Rev Bras Ortop. 2016 Aug 31;51(5):583-588.
Guerra MT1, Feron ET2, Viana RD2, Maboni J2, Pastore SI2, Castro CC2.
- 1 Universidade Luterana do Brasil (Ulbra), Departamento de Ortopedia e Traumatologia, Canoas, RS, Brazil; Universidade Luterana do Brasil (Ulbra), Hospital Universitário Mãe de Deus, Serviço de Ortopedia e Traumatologia, Canoas, RS, Brazil.
- 2 Universidade Luterana do Brasil (Ulbra), Hospital Universitário Mãe de Deus, Serviço de Ortopedia e Traumatologia, Canoas, RS, Brazil.
|Vitamin D average|
|Proximal hip fracture||21 ng|
|Vitamin D range||Proximal |
See also VitaminDWiki
- Hip fractures reduced 2X to 6X with just 10 minutes of sunlight daily – RCT 2003-2010
- Bone fractures in children requiring surgery were 55X more likely with low vitamin D – June 2015
- Hospital found that Vitamin D saves money by improving bone fracture healing– March 2016
- Save 2 billion dollars annually in fractures if take Vitamin D and Calcium – Frost and Sullivan Sept 2013
- Overview Fractures and vitamin D
- All items in category Falls or Fractures and Vitamin D
Meta-analyses of Falls and Fracture in VitaminDWiki
- Hip fractures not prevented by Vitamin D (800 IU daily or large quarterly or annual doses) – meta-analysis – Dec 2019
- Vitamin K (any amount and any kind) reduced bone fractures by 24 percent – meta-analysis – May 2019
- Vitamin D not help fractures and falls if not vitamin D deficient – meta-analysis Oct 2018
- Fractures not reduced by small amounts of vitamin D - meta-analysis Dec 2017
- Preventing Falls in Older Adults – Vitamin D combination is the best - JAMA Meta-analysis Nov 2017
- Hip fracture 58 percent more likely if low vitamin D – meta-analysis March 2017
- Fracture risk reduced somewhat by 800 IU of vitamin D and Calcium – meta-analysis Oct 2015
- Acute fracture patients – 70 percent were vitamin D deficient – meta-analysis Sept 2015
- Falls not prevented by vitamin D given every 3 months or less often – meta-analysis Jan 2015
- Vitamin D prevents falls – majority of meta-analyses conclude – meta-meta analysis Feb 2015
- Vitamin D and fractures – 24 meta-analyses and counting – Dec 2014
- Bone fractures reduced by a minimum of 800 IU vitamin D and Calcium – meta-meta-analysis March 2014
- Fractures reduced with any amount of vitamin D and some Calcium - Cochraine April 2014
- Fallers often had less than 20 ng of vitamin D – meta-analysis April 2014
- Hip fractures greatly reduced by sunshine, vitamin D, and vitamin K – meta-analysis Sept 2012
- Vitamin D may prevent falls and fractures without Calcium – an overview of 9 meta-analysis – Oct 2012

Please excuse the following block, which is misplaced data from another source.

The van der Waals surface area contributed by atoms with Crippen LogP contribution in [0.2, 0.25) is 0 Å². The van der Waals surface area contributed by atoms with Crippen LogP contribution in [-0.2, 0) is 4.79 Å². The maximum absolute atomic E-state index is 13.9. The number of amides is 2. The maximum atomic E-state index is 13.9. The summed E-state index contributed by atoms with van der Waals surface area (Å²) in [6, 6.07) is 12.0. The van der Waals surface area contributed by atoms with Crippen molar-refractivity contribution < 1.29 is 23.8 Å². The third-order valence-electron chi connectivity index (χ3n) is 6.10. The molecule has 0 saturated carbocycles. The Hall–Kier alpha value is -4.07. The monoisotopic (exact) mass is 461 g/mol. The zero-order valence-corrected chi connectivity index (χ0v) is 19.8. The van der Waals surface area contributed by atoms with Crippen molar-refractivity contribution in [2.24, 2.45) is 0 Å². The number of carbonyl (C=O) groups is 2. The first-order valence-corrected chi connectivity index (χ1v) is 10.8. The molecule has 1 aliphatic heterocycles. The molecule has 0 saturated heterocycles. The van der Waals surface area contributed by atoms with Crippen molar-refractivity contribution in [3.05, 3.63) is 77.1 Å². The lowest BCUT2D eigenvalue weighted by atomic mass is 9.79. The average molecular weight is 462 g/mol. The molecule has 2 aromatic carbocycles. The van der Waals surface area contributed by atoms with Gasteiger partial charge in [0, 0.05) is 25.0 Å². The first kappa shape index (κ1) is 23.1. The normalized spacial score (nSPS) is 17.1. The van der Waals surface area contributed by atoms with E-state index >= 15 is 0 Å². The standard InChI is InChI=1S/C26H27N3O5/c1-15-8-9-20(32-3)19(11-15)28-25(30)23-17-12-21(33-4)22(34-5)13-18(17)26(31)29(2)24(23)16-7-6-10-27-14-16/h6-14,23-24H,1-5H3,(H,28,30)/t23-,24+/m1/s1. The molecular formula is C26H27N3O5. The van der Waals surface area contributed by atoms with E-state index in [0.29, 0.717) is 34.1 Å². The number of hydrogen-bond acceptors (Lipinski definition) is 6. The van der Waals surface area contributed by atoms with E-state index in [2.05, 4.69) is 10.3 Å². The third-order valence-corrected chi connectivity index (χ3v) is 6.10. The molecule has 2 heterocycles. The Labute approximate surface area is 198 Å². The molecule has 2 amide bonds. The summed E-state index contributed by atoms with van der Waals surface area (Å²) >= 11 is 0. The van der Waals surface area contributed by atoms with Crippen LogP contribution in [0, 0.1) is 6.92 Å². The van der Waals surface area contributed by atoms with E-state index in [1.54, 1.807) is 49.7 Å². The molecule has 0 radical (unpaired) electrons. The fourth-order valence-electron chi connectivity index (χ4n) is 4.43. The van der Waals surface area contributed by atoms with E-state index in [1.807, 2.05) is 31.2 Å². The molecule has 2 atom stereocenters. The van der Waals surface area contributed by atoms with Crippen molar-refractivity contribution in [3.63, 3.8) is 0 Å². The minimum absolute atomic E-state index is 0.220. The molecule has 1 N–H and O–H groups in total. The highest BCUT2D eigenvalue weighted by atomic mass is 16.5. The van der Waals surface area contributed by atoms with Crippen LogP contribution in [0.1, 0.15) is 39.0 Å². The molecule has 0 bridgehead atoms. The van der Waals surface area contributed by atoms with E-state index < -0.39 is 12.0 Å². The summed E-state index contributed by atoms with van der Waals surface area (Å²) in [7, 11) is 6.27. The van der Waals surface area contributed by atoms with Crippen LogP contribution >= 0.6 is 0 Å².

- Hip fractures reduced 30 percent with 800 IU of vitamin D – meta-analysis July 2012
- Vitamin D reduces falls – meta-analysis Oct 2011
- Active form of vitamin D (calcitriol) cut in half the fractures following organ transplant – meta-analysis Aug 2011
- 1000 IU minimum to decrease falls and fractures Swiss - 2009
- Meta-analysis of falls and 800+ IU of vitamin D found good results – June 2010
- 800 IU vitamin D reduces falls - Dec 2009
To compare serum 25-hydroxyvitamin D (25OHD) levels, a serum marker of vitamin D3, between patients with and without proximal hip fracture.
This was a case-control study in which serum samples of 25(OH)D were obtained from 110 proximal hip fracture inpatients and 231 control patients without fractures, all over 60 years of age. Levels of 25(OH)D lower than or equal to 20 ng/mL were considered deficient; from 21 ng/mL to 29 ng/mL, insufficient; and above 30 ng/mL, sufficient. Sex, age, and ethnicity were considered for association with the study groups and 25(OH)D levels.
Patients with proximal hip fracture had significantly lower serum 25(OH)D levels (21.07 ng/mL) than controls (28.59 ng/mL; p = 0.000). Among patients with proximal hip fracture, 54.5% had deficient 25(OH)D levels, 27.2% had insufficient levels, and only 18.2% had sufficient levels.
In the control group, 30.3% of patients had deficient 25(OH)D levels, 30.7% had insufficient levels, and 38.9% had sufficient levels. Female patients had decreased serum 25(OH)D levels both in the fracture group and in the control group (19.50 ng/mL vs. 26.94 ng/mL; p = 0.000) when compared with male patients with and without fracture (25.67 ng/mL vs. 33.74 ng/mL; p = 0.017). Regarding age, there was a significant association between 25(OH)D levels and risk of fracture only for the age groups 71-75 years and above 80 years.
Patients with proximal hip fracture had significantly decreased serum 25(OH)D levels when compared with the control group. Female patients had significantly lower serum 25(OH)D levels in both groups.
PMID: 27818981 DOI: 10.1016/j.rboe.2016.08.013